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  County Lines Save The Children (And The Mothers)
Year: 2019
Director: Henry Blake
Stars: Harris Dickinson, Ashley Madekwe, Marcus Rutherford, Conrad Khan, Carlyss Peer, Johanna Stanton, Chizzy Akudolu, Clay Milner Russell, Shauna Shim, Chris Kyriacou, Ebenezer Gyau, Anthony Adjekum, Sean Berry, Michael Oku, Mika Wingate, Stephen Leask
Genre: DramaBuy from Amazon
Rating:  7 (from 1 vote)
Review: Tyler (Conrad Khan) is a London teenager who is not having a great time at school, and with nobody to discuss his feelings with is growing ever more isolated. He lives with his single mother Toni (Ashley Madekwe) and his little sister in a small flat, but his parent is a wayward soul who frequently gets too drunk to cope, and has trouble holding down even the most menial of jobs, bringing home different men every so often for sex, but nobody who would stand in for a much-needed father figure for her kids. To add to the problems, Tyler is being bullied at school, making him more withdrawn and prone to lashing out...

But one evening when he is buying chips, a stranger, Simon (Harris Dickinson), steps in to warn the bullies off. County Lines was identifiably in the tradition of the social realism school of British filmmaking that reached from Ken Loach through to works like London to Brighton or Lynn + Lucy, but it was made with one mission in mind: to highlight the titular issue for ten thousand kids across Britain at that time. This was their recruitment by drug dealers who would use them to transport hard drugs across the country, sometimes secreted in invasively intimate areas, and doing so funded organised crime.

Writer and director Henry Blake knew what he was talking about, having worked to rescue many children, some as young as eleven years old, from the clutches of the unscrupulous. Tyler was representative of those youngsters, a sadly typical story. Needless to say, this was ninety minutes of utter misery, and for that reason may have trouble finding an audience, especially as it was released during the coronavirus pandemic when escapism was the order of the day for millions. However, if you braced yourself, you would find a movie that had great compassion for its errant protagonist, though that did not tell the whole story for his mother was almost as important in the plot as he was: their fates were intertwined, and the damage they did to one another was enough to break either one's heart.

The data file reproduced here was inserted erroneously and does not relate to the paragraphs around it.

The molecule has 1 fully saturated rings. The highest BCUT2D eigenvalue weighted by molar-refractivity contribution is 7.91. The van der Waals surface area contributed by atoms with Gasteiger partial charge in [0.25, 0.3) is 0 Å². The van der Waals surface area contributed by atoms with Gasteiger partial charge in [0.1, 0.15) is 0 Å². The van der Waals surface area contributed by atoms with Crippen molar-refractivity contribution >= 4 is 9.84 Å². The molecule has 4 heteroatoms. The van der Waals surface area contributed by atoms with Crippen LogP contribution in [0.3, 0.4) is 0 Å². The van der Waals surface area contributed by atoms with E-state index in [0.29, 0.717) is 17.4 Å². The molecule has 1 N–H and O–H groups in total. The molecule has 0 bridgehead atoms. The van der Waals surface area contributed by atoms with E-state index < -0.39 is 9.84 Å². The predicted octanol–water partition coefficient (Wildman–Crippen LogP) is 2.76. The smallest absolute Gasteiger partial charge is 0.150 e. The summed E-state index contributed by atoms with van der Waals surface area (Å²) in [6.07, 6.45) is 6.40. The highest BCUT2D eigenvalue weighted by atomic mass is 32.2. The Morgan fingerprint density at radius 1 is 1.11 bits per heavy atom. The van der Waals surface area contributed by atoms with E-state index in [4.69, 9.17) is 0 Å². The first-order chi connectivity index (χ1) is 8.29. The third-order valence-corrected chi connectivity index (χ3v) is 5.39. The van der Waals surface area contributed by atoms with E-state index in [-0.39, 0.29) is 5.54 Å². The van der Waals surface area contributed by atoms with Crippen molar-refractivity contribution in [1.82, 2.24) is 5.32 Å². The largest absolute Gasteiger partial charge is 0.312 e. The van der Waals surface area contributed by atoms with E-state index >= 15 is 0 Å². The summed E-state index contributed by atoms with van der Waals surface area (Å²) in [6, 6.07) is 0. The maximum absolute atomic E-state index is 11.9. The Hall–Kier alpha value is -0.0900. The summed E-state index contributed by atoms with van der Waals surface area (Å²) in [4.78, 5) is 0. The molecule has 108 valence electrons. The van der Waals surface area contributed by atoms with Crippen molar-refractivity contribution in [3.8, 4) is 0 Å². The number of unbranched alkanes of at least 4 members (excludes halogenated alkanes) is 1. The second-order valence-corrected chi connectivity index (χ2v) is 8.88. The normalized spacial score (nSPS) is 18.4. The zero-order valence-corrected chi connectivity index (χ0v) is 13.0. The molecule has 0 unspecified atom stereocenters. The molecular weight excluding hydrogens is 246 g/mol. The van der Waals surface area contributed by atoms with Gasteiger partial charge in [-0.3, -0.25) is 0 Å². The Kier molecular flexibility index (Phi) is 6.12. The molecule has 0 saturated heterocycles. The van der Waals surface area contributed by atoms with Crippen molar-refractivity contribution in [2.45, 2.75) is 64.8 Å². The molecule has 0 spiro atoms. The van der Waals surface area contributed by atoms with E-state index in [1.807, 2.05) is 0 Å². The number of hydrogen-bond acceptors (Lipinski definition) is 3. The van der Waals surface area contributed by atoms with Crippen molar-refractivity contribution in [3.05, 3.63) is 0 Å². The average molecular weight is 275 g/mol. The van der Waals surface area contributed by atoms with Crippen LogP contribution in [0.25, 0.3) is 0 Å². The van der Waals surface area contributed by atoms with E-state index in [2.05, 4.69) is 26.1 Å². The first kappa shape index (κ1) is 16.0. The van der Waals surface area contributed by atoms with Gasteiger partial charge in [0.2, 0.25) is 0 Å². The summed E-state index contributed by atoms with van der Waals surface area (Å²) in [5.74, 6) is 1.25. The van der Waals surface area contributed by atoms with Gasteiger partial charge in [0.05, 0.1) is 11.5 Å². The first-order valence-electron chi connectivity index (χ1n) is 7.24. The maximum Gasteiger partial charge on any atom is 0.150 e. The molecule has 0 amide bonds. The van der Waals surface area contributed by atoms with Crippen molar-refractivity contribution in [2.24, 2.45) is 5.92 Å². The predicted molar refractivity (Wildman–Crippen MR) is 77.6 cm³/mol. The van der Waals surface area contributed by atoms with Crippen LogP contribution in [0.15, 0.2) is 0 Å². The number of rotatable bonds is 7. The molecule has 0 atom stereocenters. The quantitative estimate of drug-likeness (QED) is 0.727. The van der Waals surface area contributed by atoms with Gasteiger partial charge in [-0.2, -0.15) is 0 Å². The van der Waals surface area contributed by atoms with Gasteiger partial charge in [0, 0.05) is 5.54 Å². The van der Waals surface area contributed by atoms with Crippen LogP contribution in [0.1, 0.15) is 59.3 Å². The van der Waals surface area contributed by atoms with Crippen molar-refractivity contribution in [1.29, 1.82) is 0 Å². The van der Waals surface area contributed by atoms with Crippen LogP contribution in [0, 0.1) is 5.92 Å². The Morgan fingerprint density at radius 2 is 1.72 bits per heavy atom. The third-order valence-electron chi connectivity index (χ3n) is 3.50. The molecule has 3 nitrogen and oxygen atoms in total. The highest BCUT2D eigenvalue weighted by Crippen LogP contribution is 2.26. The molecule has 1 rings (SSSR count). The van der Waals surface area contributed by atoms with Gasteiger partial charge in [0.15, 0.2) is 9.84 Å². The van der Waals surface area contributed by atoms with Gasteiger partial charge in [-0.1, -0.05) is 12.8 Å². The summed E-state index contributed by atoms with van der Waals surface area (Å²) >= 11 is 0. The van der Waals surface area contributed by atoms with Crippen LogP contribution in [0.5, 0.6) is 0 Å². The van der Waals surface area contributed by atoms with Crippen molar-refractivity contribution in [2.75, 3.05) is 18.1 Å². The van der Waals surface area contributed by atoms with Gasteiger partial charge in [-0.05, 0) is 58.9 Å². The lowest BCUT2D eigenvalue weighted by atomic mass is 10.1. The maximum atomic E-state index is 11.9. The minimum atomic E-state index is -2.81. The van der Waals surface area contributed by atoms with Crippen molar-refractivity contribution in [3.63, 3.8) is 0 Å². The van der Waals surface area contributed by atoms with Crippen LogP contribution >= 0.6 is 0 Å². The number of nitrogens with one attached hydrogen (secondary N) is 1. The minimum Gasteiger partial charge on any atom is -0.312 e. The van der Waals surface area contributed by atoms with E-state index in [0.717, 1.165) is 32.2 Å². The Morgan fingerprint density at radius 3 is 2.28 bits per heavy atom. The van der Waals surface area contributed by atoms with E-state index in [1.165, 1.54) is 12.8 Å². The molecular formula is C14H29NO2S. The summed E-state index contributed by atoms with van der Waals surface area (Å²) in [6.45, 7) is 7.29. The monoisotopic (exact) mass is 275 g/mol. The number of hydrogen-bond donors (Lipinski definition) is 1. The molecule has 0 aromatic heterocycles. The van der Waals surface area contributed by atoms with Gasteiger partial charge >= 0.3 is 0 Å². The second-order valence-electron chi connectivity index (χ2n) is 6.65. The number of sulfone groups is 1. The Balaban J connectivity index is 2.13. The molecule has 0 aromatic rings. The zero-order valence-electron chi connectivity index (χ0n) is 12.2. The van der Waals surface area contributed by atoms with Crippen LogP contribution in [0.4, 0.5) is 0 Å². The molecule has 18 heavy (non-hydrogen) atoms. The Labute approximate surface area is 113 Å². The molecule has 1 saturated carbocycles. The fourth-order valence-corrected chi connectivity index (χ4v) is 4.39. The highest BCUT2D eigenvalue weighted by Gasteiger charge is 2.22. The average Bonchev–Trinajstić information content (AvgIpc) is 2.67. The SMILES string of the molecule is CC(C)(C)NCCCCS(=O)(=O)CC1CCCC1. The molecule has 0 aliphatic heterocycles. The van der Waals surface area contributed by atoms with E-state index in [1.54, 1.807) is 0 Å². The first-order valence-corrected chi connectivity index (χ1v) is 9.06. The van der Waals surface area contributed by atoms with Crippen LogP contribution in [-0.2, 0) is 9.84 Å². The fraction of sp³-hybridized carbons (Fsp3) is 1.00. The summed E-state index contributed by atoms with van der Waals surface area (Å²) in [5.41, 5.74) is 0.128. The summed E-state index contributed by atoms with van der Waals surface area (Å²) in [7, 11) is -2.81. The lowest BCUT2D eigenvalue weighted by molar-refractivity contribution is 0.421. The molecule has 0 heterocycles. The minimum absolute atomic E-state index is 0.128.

We see Toni's inability to cope with motherhood (we cannot believe her children were planned) has left her son all at sea, and if her daughter is the most capable of the trio, then that is not exactly a terrific way for a family to be operating when it really needs a guiding hand. Social work steps in, but is it enough? One powerfully frustrating scene sees Tyler just about to open up to his school councillor, when suddenly someone sets off the fire alarm, thwarting them both: it was that kind of situation he was stuck in, unable thanks to circumstances to catch a break sufficient to allow him to escape a life headed to crime. Simon seems like a supportive character, but he is simply exploitative, come the conclusion and he is asked why he entrapped Tyler he merely says "It's easy".

This is highlighting his utter lack of compassion or decency, never mind care for the vulnerable; we don't have much more insight into Simon than this. The point being made was that where those vulnerable are, there are also those who use and pick on them, manipulating them to fulfil a role. Be that the bullies who need someone to look down on, or the criminals who ruin lives (the addicts, the young drug runners) to make a profit. It's not as if we're invited to judge which is worse, they're depicted as part of a cycle that drives the exploited and put upon into a victim role that the heartless can capitalise on socially or financially. Although the film was on Tyler and Toni's side, it did not shy away from their at times appalling behaviour, but we feel more sad things have come to this than angry at their terrible mistakes. Yet this was an unrelentingly grim watch that only managed to pick up the mood in the final minute or two, a tough ask no matter how important the subject was. Very well done, nevertheless. Music by James Pickering.

[County Lines is released in cinemas and digitally on BFI Player and Curzon Home Cinema on 4 December.]
Reviewer: Graeme Clark


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